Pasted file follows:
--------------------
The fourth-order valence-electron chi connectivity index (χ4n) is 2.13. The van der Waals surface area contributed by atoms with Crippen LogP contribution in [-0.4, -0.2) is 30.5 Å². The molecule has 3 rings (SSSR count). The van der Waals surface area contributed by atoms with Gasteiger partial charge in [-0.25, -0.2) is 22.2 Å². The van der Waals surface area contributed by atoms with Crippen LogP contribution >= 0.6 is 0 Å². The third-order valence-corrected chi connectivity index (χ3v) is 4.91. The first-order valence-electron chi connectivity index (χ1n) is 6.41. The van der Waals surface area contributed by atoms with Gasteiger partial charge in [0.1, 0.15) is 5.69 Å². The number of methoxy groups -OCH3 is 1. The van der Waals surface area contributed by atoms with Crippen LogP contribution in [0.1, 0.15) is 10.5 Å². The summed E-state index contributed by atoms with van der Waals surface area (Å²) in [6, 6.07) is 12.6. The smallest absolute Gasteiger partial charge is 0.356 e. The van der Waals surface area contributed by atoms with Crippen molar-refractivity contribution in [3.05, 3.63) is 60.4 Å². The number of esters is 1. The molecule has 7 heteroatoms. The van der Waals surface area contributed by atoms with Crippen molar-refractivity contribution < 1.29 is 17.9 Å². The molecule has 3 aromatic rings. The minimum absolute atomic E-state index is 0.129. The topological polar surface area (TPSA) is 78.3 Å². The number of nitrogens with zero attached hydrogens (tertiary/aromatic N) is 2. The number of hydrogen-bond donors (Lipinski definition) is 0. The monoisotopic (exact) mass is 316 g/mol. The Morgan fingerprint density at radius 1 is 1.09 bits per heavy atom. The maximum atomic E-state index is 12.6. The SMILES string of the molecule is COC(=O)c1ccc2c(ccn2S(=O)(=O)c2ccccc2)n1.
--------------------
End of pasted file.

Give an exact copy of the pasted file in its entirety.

The fourth-order valence-electron chi connectivity index (χ4n) is 2.13. The van der Waals surface area contributed by atoms with Crippen LogP contribution in [-0.4, -0.2) is 30.5 Å². The molecule has 3 rings (SSSR count). The van der Waals surface area contributed by atoms with Gasteiger partial charge in [-0.25, -0.2) is 22.2 Å². The van der Waals surface area contributed by atoms with Crippen LogP contribution >= 0.6 is 0 Å². The third-order valence-corrected chi connectivity index (χ3v) is 4.91. The first-order valence-electron chi connectivity index (χ1n) is 6.41. The van der Waals surface area contributed by atoms with Gasteiger partial charge in [0.1, 0.15) is 5.69 Å². The number of methoxy groups -OCH3 is 1. The van der Waals surface area contributed by atoms with Crippen LogP contribution in [0.1, 0.15) is 10.5 Å². The summed E-state index contributed by atoms with van der Waals surface area (Å²) in [6, 6.07) is 12.6. The smallest absolute Gasteiger partial charge is 0.356 e. The van der Waals surface area contributed by atoms with Crippen molar-refractivity contribution in [3.05, 3.63) is 60.4 Å². The number of esters is 1. The molecule has 7 heteroatoms. The van der Waals surface area contributed by atoms with Crippen molar-refractivity contribution < 1.29 is 17.9 Å². The molecule has 3 aromatic rings. The minimum absolute atomic E-state index is 0.129. The topological polar surface area (TPSA) is 78.3 Å². The number of nitrogens with zero attached hydrogens (tertiary/aromatic N) is 2. The number of hydrogen-bond donors (Lipinski definition) is 0. The monoisotopic (exact) mass is 316 g/mol. The Morgan fingerprint density at radius 1 is 1.09 bits per heavy atom. The maximum atomic E-state index is 12.6. The SMILES string of the molecule is COC(=O)c1ccc2c(ccn2S(=O)(=O)c2ccccc2)n1.